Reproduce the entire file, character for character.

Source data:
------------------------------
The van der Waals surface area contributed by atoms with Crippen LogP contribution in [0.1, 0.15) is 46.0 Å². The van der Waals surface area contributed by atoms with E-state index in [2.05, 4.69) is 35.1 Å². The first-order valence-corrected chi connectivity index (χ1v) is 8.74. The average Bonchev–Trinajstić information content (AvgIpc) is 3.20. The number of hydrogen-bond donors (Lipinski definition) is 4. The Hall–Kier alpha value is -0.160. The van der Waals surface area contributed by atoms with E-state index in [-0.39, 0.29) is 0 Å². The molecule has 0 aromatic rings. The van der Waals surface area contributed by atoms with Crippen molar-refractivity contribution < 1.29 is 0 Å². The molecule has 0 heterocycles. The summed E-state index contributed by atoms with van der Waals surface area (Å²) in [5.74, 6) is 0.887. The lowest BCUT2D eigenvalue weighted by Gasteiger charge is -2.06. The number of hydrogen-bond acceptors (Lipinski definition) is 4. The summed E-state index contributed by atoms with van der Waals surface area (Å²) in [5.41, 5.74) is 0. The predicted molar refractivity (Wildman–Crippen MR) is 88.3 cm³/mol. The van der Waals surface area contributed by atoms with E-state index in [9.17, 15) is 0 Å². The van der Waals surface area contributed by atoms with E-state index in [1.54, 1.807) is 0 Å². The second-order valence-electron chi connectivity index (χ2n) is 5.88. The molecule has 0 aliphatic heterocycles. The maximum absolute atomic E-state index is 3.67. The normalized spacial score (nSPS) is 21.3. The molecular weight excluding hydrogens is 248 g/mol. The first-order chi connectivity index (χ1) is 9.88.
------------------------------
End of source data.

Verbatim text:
The van der Waals surface area contributed by atoms with Crippen LogP contribution in [0.1, 0.15) is 46.0 Å². The van der Waals surface area contributed by atoms with E-state index in [2.05, 4.69) is 35.1 Å². The first-order valence-corrected chi connectivity index (χ1v) is 8.74. The average Bonchev–Trinajstić information content (AvgIpc) is 3.20. The number of hydrogen-bond donors (Lipinski definition) is 4. The Hall–Kier alpha value is -0.160. The van der Waals surface area contributed by atoms with E-state index in [-0.39, 0.29) is 0 Å². The molecule has 0 aromatic rings. The van der Waals surface area contributed by atoms with Crippen molar-refractivity contribution < 1.29 is 0 Å². The molecule has 0 heterocycles. The summed E-state index contributed by atoms with van der Waals surface area (Å²) in [5.74, 6) is 0.887. The lowest BCUT2D eigenvalue weighted by Gasteiger charge is -2.06. The number of hydrogen-bond acceptors (Lipinski definition) is 4. The summed E-state index contributed by atoms with van der Waals surface area (Å²) in [5.41, 5.74) is 0. The predicted molar refractivity (Wildman–Crippen MR) is 88.3 cm³/mol. The van der Waals surface area contributed by atoms with E-state index in [9.17, 15) is 0 Å². The van der Waals surface area contributed by atoms with E-state index in [1.54, 1.807) is 0 Å². The second-order valence-electron chi connectivity index (χ2n) is 5.88. The molecule has 0 aliphatic heterocycles. The maximum absolute atomic E-state index is 3.67. The normalized spacial score (nSPS) is 21.3. The molecular weight excluding hydrogens is 248 g/mol. The first-order chi connectivity index (χ1) is 9.88.